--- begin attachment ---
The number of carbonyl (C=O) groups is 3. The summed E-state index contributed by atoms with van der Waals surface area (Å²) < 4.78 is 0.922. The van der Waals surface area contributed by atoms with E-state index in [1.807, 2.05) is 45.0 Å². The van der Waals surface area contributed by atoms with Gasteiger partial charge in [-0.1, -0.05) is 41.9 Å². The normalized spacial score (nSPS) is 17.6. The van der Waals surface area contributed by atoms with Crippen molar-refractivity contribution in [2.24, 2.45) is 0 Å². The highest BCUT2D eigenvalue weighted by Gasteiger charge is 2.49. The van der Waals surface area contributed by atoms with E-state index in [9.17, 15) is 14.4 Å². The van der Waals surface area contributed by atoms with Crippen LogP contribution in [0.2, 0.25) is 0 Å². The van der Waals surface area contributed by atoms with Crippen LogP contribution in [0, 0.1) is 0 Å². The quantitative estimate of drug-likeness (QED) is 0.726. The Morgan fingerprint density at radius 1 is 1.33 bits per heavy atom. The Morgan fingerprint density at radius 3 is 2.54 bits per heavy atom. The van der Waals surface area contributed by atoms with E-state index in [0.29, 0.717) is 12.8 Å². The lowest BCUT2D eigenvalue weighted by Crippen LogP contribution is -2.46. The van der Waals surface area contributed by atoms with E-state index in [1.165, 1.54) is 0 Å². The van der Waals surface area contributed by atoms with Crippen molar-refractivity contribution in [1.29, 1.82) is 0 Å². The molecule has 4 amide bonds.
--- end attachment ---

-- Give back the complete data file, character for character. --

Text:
The number of carbonyl (C=O) groups is 3. The summed E-state index contributed by atoms with van der Waals surface area (Å²) < 4.78 is 0.922. The van der Waals surface area contributed by atoms with E-state index in [1.807, 2.05) is 45.0 Å². The van der Waals surface area contributed by atoms with Gasteiger partial charge in [-0.1, -0.05) is 41.9 Å². The normalized spacial score (nSPS) is 17.6. The van der Waals surface area contributed by atoms with Crippen molar-refractivity contribution in [2.24, 2.45) is 0 Å². The highest BCUT2D eigenvalue weighted by Gasteiger charge is 2.49. The van der Waals surface area contributed by atoms with E-state index in [9.17, 15) is 14.4 Å². The van der Waals surface area contributed by atoms with Crippen LogP contribution in [0.2, 0.25) is 0 Å². The van der Waals surface area contributed by atoms with Crippen LogP contribution in [0, 0.1) is 0 Å². The quantitative estimate of drug-likeness (QED) is 0.726. The Morgan fingerprint density at radius 1 is 1.33 bits per heavy atom. The Morgan fingerprint density at radius 3 is 2.54 bits per heavy atom. The van der Waals surface area contributed by atoms with E-state index in [0.29, 0.717) is 12.8 Å². The lowest BCUT2D eigenvalue weighted by Crippen LogP contribution is -2.46. The van der Waals surface area contributed by atoms with E-state index in [1.165, 1.54) is 0 Å². The van der Waals surface area contributed by atoms with Crippen molar-refractivity contribution in [1.29, 1.82) is 0 Å². The molecule has 4 amide bonds.